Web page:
Tootsietoy CopiesIn the Johillco chapter we explained how John Hill & Co. started producing copies of American Tootsietoys in 1932, at the instigation of the wholesaler Bedington, Liddiatt & Co.Ltd. At first the toys were sold in boxed sets which copied Tootsietoy's packaging almost exactly, but with MADE IN ENGLAND included on the box lid. A fascinating recent discovery is a Johillco tractor with the name TOOTSIE TOY cast on it (described below), showing just how blatant was the abuse of the Tootsietoy trade mark by the British plagiarists.
From September 1932, Bedington Liddiatt stopped using the Tootsietoy name, no doubt at the insistence of Tootsietoy's lawyers, and the boxed sets had new packaging marked MINIATURE TRANSPORT TOYS. We can now illustrate the Field Battery Set mentioned on page 441, which included two examples of the Johillco tractor in khaki as a gun tractor, and contrast it with an original Tootsietoy set no.5071. The Tootsietoy army tractors had U.S.A. W-1881 cast on the sides of the ammunition box behind the driver, whereas there was no lettering on the sides of the British tractors. On the British set, note B.L.& Co.Ltd. printed on the box lid (for Bedington, Liddiatt & Co.Ltd.) and also, on the box insert, the slip of paper reading MINIATURE TRANSPORT TOYS (BRITISH) glued over the name TOOTSIETOYS. The insert even had Tootsietoy's number 5071 printed on the fold-down edge! FIELD BATTERY was rubber-stamped on the side of the lid. We have also seen a later version of this set, in a box with JOHILLCO JOYTIME MINIATURE METAL TOYS MADE IN ENGLAND on the lid. This wording was surrounded by illustrations of Johillco vehicles, including in one corner the tractor and trailer, and in another corner the crawler tractor and road-mending machine. In the centre of the box insert was printed FRONT LINE ARTILLERY SET, but the contents were identical to the earlier version pictured here. Bedington Liddiatt went out of business in 1933, but it seems clear that Johillco continued to produce their own versions of the Tootsietoy-copy sets.
We have not yet found a British version of the Tootsietoy no.7003 Farm Tractor Set. It seems quite likely that such a set was produced, and the contents were pictured in (8). This photo shows a boxed version of the American set, with contents as (7) (some items in different colours).
No.617 Tractor (page 441)
On this example of the Johillco tractor, the interference fit of the body and chassis castings at the front of the model has worn loose, allowing the body to hinge upwards from the chassis, although they are still connected by the back axle. This is fortuitous, allowing us to take a good photo of the TOOTSIE TOY lettering cast underneath the bonnet. This must be a very early version of the tractor, produced before the change of name to 'Miniature Transport Toys' in September 1932. In other respects, the model is as (3), including MADE IN ENGLAND cast under the chassis. All other examples of the tractor that we have examined have a plain panel under the bonnet, after the lettering had been removed from the die. The Johillco Mack truck has also been found with TOOTSIE TOY underneath (in that case the lettering had been partly machined off the casting). It is quite possible that other Johillco vehicles exist in this form, and we would be very interested to hear of any examples (please e-mail Robert Newson).
Cattle and Horse Floats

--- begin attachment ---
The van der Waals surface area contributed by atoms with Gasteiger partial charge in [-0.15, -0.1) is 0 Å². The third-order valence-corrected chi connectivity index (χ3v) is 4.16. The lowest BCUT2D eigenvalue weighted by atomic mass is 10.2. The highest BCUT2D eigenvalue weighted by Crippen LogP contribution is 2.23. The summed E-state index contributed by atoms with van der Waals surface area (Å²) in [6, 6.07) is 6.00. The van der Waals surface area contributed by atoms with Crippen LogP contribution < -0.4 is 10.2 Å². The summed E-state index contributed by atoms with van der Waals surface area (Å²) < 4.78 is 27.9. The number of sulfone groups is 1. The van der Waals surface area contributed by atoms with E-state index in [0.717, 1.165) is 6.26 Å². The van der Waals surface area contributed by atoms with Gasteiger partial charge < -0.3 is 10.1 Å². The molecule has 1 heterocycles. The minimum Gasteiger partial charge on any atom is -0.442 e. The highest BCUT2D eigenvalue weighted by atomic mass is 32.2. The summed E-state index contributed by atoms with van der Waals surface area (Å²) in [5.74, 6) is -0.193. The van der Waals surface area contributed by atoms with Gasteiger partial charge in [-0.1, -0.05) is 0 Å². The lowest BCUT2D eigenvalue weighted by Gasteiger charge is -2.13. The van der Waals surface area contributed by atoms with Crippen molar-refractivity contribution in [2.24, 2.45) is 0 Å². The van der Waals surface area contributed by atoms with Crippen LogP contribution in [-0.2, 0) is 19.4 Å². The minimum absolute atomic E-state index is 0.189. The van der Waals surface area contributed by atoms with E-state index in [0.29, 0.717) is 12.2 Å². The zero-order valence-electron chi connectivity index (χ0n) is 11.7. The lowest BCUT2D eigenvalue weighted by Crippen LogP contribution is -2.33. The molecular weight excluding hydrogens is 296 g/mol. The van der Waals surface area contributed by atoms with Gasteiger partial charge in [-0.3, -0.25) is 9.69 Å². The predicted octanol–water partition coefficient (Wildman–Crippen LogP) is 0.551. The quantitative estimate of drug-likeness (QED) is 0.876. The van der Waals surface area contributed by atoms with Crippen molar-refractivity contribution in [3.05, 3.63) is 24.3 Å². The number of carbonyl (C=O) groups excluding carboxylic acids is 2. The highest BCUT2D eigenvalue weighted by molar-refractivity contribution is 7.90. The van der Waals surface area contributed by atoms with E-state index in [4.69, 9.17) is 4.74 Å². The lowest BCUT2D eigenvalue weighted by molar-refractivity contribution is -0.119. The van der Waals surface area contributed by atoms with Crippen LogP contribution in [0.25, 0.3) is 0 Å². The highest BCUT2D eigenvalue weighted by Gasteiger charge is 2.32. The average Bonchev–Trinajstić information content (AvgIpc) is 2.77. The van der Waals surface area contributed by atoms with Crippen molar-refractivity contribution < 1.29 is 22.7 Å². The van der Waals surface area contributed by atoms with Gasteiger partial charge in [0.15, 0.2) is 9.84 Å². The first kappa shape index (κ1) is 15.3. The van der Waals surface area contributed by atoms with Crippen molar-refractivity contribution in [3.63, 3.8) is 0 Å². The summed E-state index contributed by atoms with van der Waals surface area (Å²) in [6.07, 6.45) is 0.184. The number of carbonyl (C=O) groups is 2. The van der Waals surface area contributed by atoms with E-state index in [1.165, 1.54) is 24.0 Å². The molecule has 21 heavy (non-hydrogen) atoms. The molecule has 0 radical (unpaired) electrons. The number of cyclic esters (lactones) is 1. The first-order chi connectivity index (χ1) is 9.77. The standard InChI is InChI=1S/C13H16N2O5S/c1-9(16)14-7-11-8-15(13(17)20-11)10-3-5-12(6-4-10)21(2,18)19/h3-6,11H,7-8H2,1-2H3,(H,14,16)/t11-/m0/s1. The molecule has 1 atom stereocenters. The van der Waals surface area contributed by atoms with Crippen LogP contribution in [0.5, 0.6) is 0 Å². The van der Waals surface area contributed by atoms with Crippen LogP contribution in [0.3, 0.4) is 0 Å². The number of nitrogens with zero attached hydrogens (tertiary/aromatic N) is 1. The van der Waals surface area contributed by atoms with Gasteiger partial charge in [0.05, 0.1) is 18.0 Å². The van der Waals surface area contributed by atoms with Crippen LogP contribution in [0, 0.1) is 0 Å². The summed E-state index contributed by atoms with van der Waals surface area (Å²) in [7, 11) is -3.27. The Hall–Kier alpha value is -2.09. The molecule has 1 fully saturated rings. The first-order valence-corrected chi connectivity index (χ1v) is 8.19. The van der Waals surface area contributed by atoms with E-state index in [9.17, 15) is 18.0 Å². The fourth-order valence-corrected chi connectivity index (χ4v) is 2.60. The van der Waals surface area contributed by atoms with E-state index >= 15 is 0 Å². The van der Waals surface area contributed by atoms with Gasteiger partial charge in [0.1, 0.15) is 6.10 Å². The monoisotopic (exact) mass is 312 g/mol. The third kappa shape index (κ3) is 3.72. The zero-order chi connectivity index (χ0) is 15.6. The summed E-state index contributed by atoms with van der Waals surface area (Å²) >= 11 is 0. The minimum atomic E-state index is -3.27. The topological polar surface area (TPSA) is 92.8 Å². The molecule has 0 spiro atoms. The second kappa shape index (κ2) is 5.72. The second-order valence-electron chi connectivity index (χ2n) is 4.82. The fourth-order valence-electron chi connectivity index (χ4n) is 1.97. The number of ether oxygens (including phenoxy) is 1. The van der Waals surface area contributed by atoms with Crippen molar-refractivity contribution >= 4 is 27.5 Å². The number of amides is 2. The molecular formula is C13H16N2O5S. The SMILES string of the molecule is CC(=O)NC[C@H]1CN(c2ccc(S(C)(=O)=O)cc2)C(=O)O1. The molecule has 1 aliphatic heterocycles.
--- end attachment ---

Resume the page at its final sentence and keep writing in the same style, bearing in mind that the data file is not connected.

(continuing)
Four-wheeled Cattle Float (page 442)
Float as (19) but with medium grey interior, in an original red paper-covered unlabelled lift-off lid box.
Two-wheeled Horse or Cattle Float (page 442)
We do wonder about the authenticity of the HEREFORD BULL CART box shown in (17). The use of the name JOHN HILL & COMPANY (rather than Johillco) and the rubber-stamped catalogue number are unique to this box, and no other examples of the box have come to light. Our doubts were fuelled by the sale at auction of Johillco and other models in 2011 in boxes with fake labels (referred to on page 441). However, we can say for certain that the horse or cattle floats are usually found in an unlabelled box covered in shiny red paper, as shown above.
Horse and Plough (page 442)
Tinplate, Wood and Wire Models
As (29) with large wheels, but wheels painted yellow.
Horse and Roller (wide) with seat (page 443)
As (33) with higher level seat, seat and roller painted black.
Horse & Hay Rake with seat (page 443)
As (39) with large wheels, but wheels painted yellow.
Horse & Reaper (page 443)
As (44) but red and gold reaper.
Similar to (46) but with the main red and green colours reversed.
As (48) but with red wheels.
Horse & Water Cart (page 443)
As (50) but unpainted seat.
Horse & Water Cart (larger-scale)
This larger-scale Water Cart (not seen before) has a footboard for the driver. The second photo shows the relative size of the new discovery, with (50) behind. Black tank, with red wheels. The seat and the tinplate top were gold, although most of the gold has worn off (160 mm).
Horse & Timber Wagon (page 443)
This wagon differed from (51) in several respects - notably the front axle was attached direct to the front bolster, so the wagon could not be steered. Also there were no wires to hold the log (which instead was glued in place) and there was no provision for a tandem horse. The bolsters were made of plywood and the chassis was a wooden dowel, all painted red. A tinplate footplate, painted a matching red on one side, attached the wire shafts to the wagon and was fixed to the front bolster with a single nail. The lead wheels were painted yellow (200 mm).
Horse & Rotary Plough (page 443)
As (54) but with gold tinplate seat and plough shares.
As (54) but with gold tinplate seat and plough shares on a red wooden drum. The other sides of the plough shares were bare metal.